TESLA and Land Rover are the most unreliable motor cars on the British roads.
So say Which?, where Elon Musk’s pricey Tesla electric vehicles have disastrously-high fault rates and lengthy garage stays getting the poorest possible mark for 0-3 year reliability.
Their dependability was shocking for a car which sells from £76,990 and its Model X SUV costs from £81,990.
The Land Rover was the least dependable brand in two categories — cars aged up to three years, and three to eight years and electronic gadgets were often faulty — particularly in the Range Rover Sport (2013-) and the Range Rover Velar (2017-).
So many owners complained to Which? that it raised the issues with the manufacturer.
Land Rover was the only manufacturer out of the 35 in our survey to get one star out of five for both 0-3 and 3-8-year brand reliability.
Why is Land Rover so unreliable? It’s easy to point the finger at diesel. Thanks to the survey, Which? know diesel cars are more fault-prone than others – particularly among older cars. Land Rover has historically been a diesel-heavy manufacturer.
But Land Rover’s reliability goes beyond the fuel it’s burning. One of the most common issues across Land Rovers is nothing to do with its engines, but its digital gremlins. Owners bemoan problems with the car’s on-board computer software so often that we consider it a common issue across most of Land Rover’s SUVs. Two models in particular seem adversely prone to this issue: Land Rover’s current Range Rover Sport (2013-) and the Range Rover Velar (2017-). So many owners complained about the software that Which? recommended to Land Rover than it recalls these models and fix them for free.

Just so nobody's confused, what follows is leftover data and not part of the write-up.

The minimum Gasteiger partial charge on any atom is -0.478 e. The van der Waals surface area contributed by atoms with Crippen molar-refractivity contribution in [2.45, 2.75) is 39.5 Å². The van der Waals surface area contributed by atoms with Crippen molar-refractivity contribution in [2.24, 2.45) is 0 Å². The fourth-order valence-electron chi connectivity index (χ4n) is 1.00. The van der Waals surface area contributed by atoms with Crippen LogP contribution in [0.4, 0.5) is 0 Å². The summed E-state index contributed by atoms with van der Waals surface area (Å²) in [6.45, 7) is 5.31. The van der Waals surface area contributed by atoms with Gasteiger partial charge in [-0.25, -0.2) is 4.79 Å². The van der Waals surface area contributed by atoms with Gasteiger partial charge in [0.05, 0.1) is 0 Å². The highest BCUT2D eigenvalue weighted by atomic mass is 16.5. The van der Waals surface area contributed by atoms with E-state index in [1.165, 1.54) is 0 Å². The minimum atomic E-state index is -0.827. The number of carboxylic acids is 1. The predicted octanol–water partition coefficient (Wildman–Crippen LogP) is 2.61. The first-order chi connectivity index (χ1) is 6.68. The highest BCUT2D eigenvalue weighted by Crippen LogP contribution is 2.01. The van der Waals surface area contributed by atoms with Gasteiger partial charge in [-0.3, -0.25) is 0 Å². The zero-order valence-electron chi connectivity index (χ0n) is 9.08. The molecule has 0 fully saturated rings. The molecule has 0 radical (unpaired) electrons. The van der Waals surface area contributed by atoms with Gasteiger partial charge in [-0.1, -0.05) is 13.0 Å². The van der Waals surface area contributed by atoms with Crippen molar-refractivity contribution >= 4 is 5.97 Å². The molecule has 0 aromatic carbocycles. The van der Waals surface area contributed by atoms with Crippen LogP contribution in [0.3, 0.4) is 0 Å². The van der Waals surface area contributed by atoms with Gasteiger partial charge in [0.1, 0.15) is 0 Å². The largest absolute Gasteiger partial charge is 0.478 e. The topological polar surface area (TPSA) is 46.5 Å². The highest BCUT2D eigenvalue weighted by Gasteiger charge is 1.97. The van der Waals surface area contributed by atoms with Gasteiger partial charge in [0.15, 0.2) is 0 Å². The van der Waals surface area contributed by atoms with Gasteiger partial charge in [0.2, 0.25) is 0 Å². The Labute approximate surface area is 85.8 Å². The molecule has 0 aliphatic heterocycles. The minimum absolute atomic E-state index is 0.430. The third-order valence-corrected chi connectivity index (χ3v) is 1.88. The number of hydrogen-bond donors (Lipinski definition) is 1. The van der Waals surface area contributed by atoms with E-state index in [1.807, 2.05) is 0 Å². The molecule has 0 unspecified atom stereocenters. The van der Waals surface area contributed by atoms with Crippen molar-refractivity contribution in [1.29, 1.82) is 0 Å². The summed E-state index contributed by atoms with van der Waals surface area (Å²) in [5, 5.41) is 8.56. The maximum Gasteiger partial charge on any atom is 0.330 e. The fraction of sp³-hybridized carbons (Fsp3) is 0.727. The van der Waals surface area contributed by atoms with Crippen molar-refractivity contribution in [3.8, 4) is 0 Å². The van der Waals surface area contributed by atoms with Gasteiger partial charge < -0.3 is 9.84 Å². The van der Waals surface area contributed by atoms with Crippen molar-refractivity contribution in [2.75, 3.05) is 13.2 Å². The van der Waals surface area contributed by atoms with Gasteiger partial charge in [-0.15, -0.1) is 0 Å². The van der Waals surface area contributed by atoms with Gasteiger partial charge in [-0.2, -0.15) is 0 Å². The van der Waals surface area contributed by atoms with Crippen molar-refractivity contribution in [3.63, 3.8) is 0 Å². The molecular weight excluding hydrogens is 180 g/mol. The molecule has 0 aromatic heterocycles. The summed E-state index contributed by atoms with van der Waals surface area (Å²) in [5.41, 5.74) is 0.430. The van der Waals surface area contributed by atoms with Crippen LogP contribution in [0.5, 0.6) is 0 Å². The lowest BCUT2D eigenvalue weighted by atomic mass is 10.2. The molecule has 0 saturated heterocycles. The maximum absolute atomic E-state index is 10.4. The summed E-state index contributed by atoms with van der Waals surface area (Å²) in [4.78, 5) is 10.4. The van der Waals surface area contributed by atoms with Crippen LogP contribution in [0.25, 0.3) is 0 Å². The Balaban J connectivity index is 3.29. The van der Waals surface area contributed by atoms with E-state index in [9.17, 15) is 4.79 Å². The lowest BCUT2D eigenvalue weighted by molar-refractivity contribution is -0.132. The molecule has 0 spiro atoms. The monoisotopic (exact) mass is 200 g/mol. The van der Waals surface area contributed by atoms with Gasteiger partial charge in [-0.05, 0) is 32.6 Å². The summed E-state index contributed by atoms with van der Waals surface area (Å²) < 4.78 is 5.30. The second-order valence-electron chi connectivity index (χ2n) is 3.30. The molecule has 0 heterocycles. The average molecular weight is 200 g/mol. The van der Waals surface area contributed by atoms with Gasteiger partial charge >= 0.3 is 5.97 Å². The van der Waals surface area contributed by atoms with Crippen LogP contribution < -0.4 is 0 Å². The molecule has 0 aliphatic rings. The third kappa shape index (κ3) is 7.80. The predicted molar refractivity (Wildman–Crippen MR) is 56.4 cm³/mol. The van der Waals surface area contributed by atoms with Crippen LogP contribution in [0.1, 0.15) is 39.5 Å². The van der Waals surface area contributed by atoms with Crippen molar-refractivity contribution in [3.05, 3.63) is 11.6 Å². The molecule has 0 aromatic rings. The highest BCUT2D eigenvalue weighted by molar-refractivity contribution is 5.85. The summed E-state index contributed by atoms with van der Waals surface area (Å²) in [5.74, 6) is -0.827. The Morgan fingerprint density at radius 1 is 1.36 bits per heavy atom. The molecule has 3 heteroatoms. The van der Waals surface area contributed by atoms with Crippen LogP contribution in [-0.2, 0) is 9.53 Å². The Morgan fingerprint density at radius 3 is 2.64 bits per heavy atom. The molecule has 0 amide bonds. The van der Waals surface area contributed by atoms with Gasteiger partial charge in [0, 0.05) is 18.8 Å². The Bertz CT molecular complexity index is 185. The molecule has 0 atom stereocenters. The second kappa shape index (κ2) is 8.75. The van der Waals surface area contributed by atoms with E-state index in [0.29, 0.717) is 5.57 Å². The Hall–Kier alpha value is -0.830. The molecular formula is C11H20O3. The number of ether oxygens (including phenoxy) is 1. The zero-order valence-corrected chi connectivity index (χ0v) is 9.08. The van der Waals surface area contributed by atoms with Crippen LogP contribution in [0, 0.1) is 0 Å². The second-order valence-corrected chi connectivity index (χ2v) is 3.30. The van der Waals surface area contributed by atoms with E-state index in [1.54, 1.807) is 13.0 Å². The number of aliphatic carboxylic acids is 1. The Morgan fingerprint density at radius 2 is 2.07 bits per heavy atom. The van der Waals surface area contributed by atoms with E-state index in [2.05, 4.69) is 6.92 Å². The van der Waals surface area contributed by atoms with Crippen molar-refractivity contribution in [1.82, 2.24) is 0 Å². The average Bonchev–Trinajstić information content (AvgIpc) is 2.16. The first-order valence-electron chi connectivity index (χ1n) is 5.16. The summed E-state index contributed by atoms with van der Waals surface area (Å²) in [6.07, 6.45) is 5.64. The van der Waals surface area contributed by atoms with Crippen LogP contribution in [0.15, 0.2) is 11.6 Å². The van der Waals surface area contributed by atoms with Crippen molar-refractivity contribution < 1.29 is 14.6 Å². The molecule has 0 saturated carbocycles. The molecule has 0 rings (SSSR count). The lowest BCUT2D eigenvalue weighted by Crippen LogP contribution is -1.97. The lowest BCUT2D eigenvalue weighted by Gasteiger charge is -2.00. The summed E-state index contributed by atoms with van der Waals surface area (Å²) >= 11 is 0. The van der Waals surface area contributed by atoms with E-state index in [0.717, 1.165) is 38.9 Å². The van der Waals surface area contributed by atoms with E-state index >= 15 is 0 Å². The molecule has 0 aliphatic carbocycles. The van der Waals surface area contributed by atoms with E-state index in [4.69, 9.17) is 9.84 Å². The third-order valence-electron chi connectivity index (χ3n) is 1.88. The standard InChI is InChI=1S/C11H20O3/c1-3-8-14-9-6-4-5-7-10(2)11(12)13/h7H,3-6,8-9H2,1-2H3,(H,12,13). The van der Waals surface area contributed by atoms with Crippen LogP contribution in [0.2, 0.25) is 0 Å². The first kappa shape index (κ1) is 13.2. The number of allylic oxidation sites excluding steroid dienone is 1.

The second-most commonly owned electric car brand in the Which? survey is Tesla and its reliability is shocking. Its seemingly desirable Tesla Model S saloon and Model X SUV both get the poorest possible mark for 0-3-year reliability thanks to disastrously high fault rates and lengthy garage stays.
What is more concerning is the Tesla Model 3. Launched in 2019, it’s the most affordable Tesla to date and it’s popular. It was the third most-sold car in the UK during August 2019.
Despite only being available for six months when the reliability survey opened, there were enough owners to rate it for reliability.
Think a six-month-old car won’t have problems? Think again. Of the Tesla Model 3 owners Which? heard from, 26% had at least one problem that had to be fixed by a mechanic since taking ownership of their car.
Admittedly, the faults tended to be minor, but it belies a general low level of quality: paintwork and other exterior trim problems were common, which is unusual.
Although not overly frequent, a number of owners also reported problems with the car’s rainwater seals. The last thing you expect from your fancy new electric car is for it to let in water. Then factor in that three per cent of owners Which? heard from had already seen their car break down. The Model 3 looks destined to go the way of the Model S and Model X in terms of dependability.
Which? have reliability ratings for 280 cars. You can see how reliable, or not, each model is in our independent new and used car reviews.
The survey also found that diesel cars are more fault-prone than petrol, hybrid and electrics.